At its inception, the group claimed to have 1,000 fighters. It has a base between Gao and Kidal. The movement is mainly present in the vicinity of Bourem and in the localities of Tarkint and Tabankort, near Anéfis. It also has a camp at Tin-Habou, near Boni.
Allied with GATIA, the loyalist branch of the Arab Movement of Azawad has 500 fighters.
From the summer of 2014 to the summer of 2015, GATIA and the Platform groups fought hard against the rebels of the Coordination of Azawad Movements, mainly located in Ménaka, Tabankort and Anéfis. As a result, the GATIA conquered Ménaka and Anéfis in particular. But under pressure from MINUSMA, the group withdrew from the latter town a few days later
After the summer of 2015, there was a phase of “de-escalation”. After three weeks of discussions, the Platform and the CMA sealed the peace during the “pact of honor.”
Today, the GATIA has emancipated itself from the “tutelage” of the Malian government and has moved closer to its former enemies of the Coordination of Azawad Movements (CMA), even if episodes of tension persist from time to time in Kidal between the GATIA and the ex-rebels.
In Kidal, the situation is deteriorating between the Imghad Tuaregs of the GATIA and the Ifoghas of the HCUA in a struggle for influence over the administrative and security management of the town. The fighting did not turn to the advantage of the GATIA, which was finally driven out of the town. As if to save face from this bitter failure, clashes continued in the vicinity of Kidal against the men of the CMA.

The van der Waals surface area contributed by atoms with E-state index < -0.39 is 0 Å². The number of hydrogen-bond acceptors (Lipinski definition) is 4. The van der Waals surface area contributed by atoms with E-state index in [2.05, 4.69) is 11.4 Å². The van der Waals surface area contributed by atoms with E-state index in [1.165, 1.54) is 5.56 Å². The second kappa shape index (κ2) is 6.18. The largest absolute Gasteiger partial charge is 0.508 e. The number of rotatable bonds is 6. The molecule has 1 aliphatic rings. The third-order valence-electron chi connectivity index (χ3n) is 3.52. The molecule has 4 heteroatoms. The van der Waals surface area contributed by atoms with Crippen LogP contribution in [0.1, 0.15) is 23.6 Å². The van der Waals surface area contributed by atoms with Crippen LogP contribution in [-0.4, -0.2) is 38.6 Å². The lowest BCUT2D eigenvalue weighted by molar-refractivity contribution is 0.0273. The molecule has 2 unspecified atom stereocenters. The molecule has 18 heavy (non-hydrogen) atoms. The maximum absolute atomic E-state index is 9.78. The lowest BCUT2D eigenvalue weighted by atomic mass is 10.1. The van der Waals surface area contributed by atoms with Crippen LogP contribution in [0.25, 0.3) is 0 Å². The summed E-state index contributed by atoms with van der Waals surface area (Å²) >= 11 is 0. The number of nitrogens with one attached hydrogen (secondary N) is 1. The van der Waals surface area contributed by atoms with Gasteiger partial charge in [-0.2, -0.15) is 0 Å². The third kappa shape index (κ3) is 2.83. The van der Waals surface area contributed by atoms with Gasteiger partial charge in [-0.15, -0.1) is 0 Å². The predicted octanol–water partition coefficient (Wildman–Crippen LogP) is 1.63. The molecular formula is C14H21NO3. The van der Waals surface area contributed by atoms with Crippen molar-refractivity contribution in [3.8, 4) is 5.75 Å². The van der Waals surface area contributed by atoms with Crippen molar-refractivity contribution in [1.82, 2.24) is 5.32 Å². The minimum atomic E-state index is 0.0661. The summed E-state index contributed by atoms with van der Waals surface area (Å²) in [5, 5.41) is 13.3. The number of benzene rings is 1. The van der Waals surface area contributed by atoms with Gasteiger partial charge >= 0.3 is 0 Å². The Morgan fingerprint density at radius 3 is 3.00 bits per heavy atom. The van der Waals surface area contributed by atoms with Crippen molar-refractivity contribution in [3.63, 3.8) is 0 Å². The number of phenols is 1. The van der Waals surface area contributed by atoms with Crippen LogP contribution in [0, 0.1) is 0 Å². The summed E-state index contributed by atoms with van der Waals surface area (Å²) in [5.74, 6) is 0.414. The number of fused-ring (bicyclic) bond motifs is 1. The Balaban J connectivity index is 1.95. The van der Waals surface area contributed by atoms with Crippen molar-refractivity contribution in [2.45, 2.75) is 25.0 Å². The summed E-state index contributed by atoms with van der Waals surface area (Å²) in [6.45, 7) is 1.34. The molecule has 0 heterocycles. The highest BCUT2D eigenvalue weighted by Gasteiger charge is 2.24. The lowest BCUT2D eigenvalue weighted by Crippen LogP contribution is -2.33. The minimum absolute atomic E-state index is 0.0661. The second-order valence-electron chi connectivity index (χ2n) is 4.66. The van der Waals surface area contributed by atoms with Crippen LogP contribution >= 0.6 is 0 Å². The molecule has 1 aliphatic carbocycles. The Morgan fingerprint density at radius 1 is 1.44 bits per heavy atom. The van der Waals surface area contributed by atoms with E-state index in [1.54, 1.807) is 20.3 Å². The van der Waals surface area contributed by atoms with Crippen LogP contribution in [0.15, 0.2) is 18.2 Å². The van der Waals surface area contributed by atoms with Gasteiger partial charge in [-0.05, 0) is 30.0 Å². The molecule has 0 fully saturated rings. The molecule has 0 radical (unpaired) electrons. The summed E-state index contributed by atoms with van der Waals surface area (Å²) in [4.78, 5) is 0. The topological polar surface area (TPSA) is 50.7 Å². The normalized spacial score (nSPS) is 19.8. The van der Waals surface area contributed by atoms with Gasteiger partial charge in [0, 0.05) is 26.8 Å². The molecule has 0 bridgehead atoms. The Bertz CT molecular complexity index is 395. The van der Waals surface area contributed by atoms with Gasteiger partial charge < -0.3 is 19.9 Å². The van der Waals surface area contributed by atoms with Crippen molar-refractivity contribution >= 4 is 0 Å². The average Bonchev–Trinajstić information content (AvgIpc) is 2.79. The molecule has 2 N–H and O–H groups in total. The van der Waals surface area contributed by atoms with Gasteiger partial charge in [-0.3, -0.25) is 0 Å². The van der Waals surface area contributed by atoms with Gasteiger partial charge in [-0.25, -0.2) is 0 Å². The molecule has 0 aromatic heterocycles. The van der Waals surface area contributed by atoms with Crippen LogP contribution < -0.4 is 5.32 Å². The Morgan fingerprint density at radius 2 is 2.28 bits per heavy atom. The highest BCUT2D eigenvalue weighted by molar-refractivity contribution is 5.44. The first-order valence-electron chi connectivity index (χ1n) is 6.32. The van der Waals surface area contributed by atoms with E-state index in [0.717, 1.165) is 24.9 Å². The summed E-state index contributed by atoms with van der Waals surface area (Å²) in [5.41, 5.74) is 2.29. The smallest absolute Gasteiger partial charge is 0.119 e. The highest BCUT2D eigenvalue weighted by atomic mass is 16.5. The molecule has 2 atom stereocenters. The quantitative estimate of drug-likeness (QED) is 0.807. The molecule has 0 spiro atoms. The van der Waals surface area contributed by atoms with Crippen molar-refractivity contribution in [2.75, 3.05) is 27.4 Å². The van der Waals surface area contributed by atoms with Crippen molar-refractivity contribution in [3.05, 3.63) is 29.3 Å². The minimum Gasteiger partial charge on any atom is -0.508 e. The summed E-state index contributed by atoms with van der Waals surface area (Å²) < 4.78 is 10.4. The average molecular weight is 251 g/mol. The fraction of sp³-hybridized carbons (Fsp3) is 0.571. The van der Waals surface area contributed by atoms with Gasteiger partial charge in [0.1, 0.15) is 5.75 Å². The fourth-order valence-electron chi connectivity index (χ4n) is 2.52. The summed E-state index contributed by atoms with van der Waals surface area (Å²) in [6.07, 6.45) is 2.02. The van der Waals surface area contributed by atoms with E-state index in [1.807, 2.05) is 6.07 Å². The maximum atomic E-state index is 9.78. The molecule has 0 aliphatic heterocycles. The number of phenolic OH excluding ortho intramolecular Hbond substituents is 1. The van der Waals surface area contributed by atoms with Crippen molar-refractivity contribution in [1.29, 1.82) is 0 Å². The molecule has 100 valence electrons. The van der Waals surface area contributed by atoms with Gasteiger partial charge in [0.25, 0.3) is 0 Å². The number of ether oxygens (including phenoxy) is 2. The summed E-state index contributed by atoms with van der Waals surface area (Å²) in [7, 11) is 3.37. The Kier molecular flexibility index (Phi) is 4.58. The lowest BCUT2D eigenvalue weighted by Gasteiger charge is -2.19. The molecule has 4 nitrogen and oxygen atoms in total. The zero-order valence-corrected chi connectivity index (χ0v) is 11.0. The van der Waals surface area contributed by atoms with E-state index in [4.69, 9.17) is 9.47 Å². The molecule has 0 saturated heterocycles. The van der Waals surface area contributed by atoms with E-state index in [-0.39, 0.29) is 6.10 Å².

On June 1, 2017, after an attack on a military post in Abala, Niger, the Islamic State jihadists retreated to Mali. They were then attacked by the Malian army, the French army, and the Tuareg militiamen of the GATIA and the MSA. In response, the leader of the Islamic State in the Sahel accused the Imghad and Daoussahak Tuaregs of treason and complicity with France and Niger in a press release. He particularly threatens the leaders of the MSA and GATIA.
But this factual and circumstantial union in the face of a common enemy will not prevent fighting in the Kidal region. In July 2017, clashes resumed and turned to the advantage of the CMA and GATIA was driven out of Anéfis. It was also defeated at the battle of Takellote south of Kidal where it lost one of its most important positions. It was then driven out of Inafarak, near In Khalil, and finally abandoned the town of Ménaka.
Some GATIA members also faced charges of links to drug trafficking.
For recruiting child soldiers, GATIA and other groups in the Platform are on the UN’s blacklist of entities that violate the rights of children in war.
Independent U.N. experts also accuse Baye Coulibaly, manager of a transport company and a member of GATIA, of being one of the largest traffickers of migrants in the Gao region. According to the report, he also enlisted some of the migrants rejected by Algeria into the GATIA. Another GATIA member, meanwhile, is accused of escorting numerous drug convoys in 2017 and 2018.